I noticed the pumpkin orange flyer prancing over the pavement in front of the Student Union as I buried my face in my scarf and hurried toward the dorms. The campus was almost bare as the last of the rowdy carpoolers pulled away.
I chose to stay at school for the Thanksgiving holiday and already I felt the pangs of regret. Whatever, I thought to myself and walked faster. The orange flyer hovered a few feet away, did a few pirouettes, and then rode a sudden gust of November air to plant itself firmly around my kneecap.
The headline is happy—way too happy, I thought as I read: “Are you staying on campus for the holiday? Come join us! Food, fun, fellowship.” I had no clue what fellowship was but I figured it went nicely with the other two things. They called themselves InterVarsity Christian Fellowship (IVCF).
The next day was Thanksgiving and even though I was nursing a hangover, I made my way to the meeting. The people greeted me warmly—like really warmly—which made me suspicious. I found a seat closest to the door so I could slip out when they closed their eyes to pray. And then I heard it. A young man in a flannel shirt held a beat up Martin guitar and began reading the bible. My spirit stirred. The words poured over me like warm oil and my heart beat so strongly it silenced my throbbing head. Certain everyone could hear (and see) my pounding heart, I folded my arms, slid down in my chair, and tried to become invisible.
As the young man read aloud I realized I never wanted him to stop. Ever. They were the most beautiful words I’d ever heard and, somehow, in a very crowded, messed up world, they found me.
I was raised in the Catholic Church all my life and loved it deeply yet always at a respectful, reverent distance. But these words—so personal—seemed brand new to me and filled places in my heart I didn’t even know existed.
That Spring Break I headed to Ft. Lauderdale along with all the other co-eds only this time I bypassed the party bus and headed for the bus marked boldly: IVCF. I was part of the beach mission team that would be sharing the gospel with our partying peers. Yeah, I know—it was certainly the farthest thing from my mind too.
But then someone handed me a little white book that obliterated any kind of “plans” I may have had for myself.
The book, Out of the Saltshaker and Into the Earth by Rebecca Pippert, wrecked me for the ordinary and blew any strategy I had to “ease into this thing” and lead an anonymous Christian life. God said “go,” and I had no choice but to get moving.
My writing career began soon thereafter. Out of college, I became a reporter at a daily newspaper in Arizona. I fell in love with covering politics, business, crime, and people—all kinds of people. I soon moved north to become the managing editor of a paper in Prescott Arizona. I wrote a political column, which came with the added bonus of having to check my rearview mirror every few minutes to make sure I wasn’t being chased out of town by those with opposing views (good times to be sure!).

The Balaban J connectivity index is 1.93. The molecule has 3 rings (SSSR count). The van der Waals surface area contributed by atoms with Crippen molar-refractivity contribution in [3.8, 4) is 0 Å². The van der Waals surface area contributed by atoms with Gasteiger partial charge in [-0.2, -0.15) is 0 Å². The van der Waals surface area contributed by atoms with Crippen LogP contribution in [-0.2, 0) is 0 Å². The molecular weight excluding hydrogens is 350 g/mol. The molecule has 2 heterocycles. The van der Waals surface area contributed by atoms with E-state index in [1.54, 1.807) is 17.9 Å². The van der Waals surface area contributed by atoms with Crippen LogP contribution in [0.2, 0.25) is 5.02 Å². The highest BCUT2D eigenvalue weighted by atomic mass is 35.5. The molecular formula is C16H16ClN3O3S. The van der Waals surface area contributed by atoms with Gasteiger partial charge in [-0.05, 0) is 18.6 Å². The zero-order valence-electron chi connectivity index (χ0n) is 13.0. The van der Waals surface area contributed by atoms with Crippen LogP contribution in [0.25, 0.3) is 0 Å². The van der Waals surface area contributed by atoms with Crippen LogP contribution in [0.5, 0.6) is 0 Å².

Soon I met and married my prince (Troy) and moved to a much larger writing market. I became a News Editor in downtown Los Angeles and immersed myself in the arts, music, politics, and business. I loved the pace, the diversity, the turmoil . . . all of it.
Then God broke in again. This time he did it with 7.11 lbs of ultimatum. His named was Zane. One look at my newborn and all the years of chasing the story and exposing the contradictions of this world came to a screeching halt. What did I have to offer my son? For someone who inhaled information for a living, I was no doubt, running on empty.
I thought about the orange flyer and the guy in the flannel shirt. I thought about the radical little book that called me out of the crowd. I knew that when all my striving ceased, Jesus Christ was the only thing of value I could offer my son—or anyone else. So I abruptly dropped out of the reporting business in 1996 to pursue God’s business of becoming a disciple, a wife, a mom, and a freelance writer. He restored my hardened heart and deposited an insatiable desire to know Him, His word, and chase His story.
Since that decision, I’ve been beyond blessed in my family and career. God added a little girl, Olivia Faith, to the mix in 2000. I’ve had the opportunity to work with the most creative people on the planet at the Walt Disney Company and with Birdsong Creative, a company I’ve run with my husband Troy now for the past five years.
In 2006 God deposited an affinity for social networking in me, a very non-technical person. In the time He’s taken to whip me into shape technically, I’ve come to believe strongly that social media is a major channel God will use to show the world His glory like never before. So each day I ask and fully expect Him to crash through the noise. And every day He does just that.
I am @tonibirdsong and I am a Digital Scribe for Jesus Christ.